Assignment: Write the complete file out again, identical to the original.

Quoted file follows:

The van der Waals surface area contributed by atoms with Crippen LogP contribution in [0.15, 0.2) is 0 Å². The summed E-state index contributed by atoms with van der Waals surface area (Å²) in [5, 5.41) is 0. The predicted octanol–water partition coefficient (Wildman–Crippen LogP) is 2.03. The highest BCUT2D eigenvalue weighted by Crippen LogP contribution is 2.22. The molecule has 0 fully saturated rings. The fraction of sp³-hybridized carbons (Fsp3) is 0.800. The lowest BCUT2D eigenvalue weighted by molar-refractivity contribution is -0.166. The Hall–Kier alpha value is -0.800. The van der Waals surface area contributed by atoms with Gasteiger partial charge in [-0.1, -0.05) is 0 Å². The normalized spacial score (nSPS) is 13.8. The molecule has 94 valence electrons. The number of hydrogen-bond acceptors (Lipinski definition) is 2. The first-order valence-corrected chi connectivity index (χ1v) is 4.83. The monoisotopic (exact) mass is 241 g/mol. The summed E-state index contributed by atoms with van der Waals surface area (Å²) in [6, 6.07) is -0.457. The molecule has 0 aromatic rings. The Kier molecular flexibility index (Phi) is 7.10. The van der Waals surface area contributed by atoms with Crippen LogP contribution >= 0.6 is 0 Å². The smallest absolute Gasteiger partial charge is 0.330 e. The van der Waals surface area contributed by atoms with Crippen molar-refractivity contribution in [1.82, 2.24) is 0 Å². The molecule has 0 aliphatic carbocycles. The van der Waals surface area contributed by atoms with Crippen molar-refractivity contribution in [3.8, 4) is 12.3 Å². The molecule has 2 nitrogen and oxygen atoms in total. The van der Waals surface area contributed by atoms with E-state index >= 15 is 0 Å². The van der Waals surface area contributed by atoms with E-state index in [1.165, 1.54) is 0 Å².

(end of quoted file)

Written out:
The van der Waals surface area contributed by atoms with Crippen LogP contribution in [0.15, 0.2) is 0 Å². The summed E-state index contributed by atoms with van der Waals surface area (Å²) in [5, 5.41) is 0. The predicted octanol–water partition coefficient (Wildman–Crippen LogP) is 2.03. The highest BCUT2D eigenvalue weighted by Crippen LogP contribution is 2.22. The molecule has 0 fully saturated rings. The fraction of sp³-hybridized carbons (Fsp3) is 0.800. The lowest BCUT2D eigenvalue weighted by molar-refractivity contribution is -0.166. The Hall–Kier alpha value is -0.800. The van der Waals surface area contributed by atoms with Gasteiger partial charge in [-0.1, -0.05) is 0 Å². The normalized spacial score (nSPS) is 13.8. The molecule has 94 valence electrons. The number of hydrogen-bond acceptors (Lipinski definition) is 2. The first-order valence-corrected chi connectivity index (χ1v) is 4.83. The monoisotopic (exact) mass is 241 g/mol. The summed E-state index contributed by atoms with van der Waals surface area (Å²) in [6, 6.07) is -0.457. The molecule has 0 aromatic rings. The Kier molecular flexibility index (Phi) is 7.10. The van der Waals surface area contributed by atoms with Crippen LogP contribution >= 0.6 is 0 Å². The smallest absolute Gasteiger partial charge is 0.330 e. The van der Waals surface area contributed by atoms with Crippen molar-refractivity contribution in [1.82, 2.24) is 0 Å². The molecule has 0 aliphatic carbocycles. The van der Waals surface area contributed by atoms with Crippen molar-refractivity contribution in [3.8, 4) is 12.3 Å². The molecule has 2 nitrogen and oxygen atoms in total. The van der Waals surface area contributed by atoms with E-state index >= 15 is 0 Å². The van der Waals surface area contributed by atoms with E-state index in [1.165, 1.54) is 0 Å².